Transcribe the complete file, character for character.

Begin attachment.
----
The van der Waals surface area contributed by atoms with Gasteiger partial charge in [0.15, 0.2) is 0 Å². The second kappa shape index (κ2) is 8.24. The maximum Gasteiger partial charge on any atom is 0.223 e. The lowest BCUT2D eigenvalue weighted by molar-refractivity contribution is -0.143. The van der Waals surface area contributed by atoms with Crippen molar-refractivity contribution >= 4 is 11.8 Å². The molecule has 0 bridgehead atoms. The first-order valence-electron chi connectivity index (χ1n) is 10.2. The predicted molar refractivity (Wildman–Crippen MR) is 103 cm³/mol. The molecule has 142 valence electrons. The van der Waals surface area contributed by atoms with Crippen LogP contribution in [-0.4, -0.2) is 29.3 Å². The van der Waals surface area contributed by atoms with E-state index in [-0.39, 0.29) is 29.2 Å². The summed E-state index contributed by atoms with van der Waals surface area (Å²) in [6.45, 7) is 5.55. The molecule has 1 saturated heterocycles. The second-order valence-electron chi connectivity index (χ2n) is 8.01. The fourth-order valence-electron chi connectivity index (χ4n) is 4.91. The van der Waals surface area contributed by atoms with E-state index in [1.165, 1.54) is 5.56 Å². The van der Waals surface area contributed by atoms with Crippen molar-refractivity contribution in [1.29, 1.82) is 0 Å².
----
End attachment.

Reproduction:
The van der Waals surface area contributed by atoms with Gasteiger partial charge in [0.15, 0.2) is 0 Å². The second kappa shape index (κ2) is 8.24. The maximum Gasteiger partial charge on any atom is 0.223 e. The lowest BCUT2D eigenvalue weighted by molar-refractivity contribution is -0.143. The van der Waals surface area contributed by atoms with Crippen molar-refractivity contribution >= 4 is 11.8 Å². The molecule has 0 bridgehead atoms. The first-order valence-electron chi connectivity index (χ1n) is 10.2. The predicted molar refractivity (Wildman–Crippen MR) is 103 cm³/mol. The molecule has 142 valence electrons. The van der Waals surface area contributed by atoms with Crippen LogP contribution in [-0.4, -0.2) is 29.3 Å². The van der Waals surface area contributed by atoms with E-state index in [-0.39, 0.29) is 29.2 Å². The summed E-state index contributed by atoms with van der Waals surface area (Å²) in [6.45, 7) is 5.55. The molecule has 1 saturated heterocycles. The second-order valence-electron chi connectivity index (χ2n) is 8.01. The fourth-order valence-electron chi connectivity index (χ4n) is 4.91. The van der Waals surface area contributed by atoms with E-state index in [1.165, 1.54) is 5.56 Å². The van der Waals surface area contributed by atoms with Crippen molar-refractivity contribution in [1.29, 1.82) is 0 Å².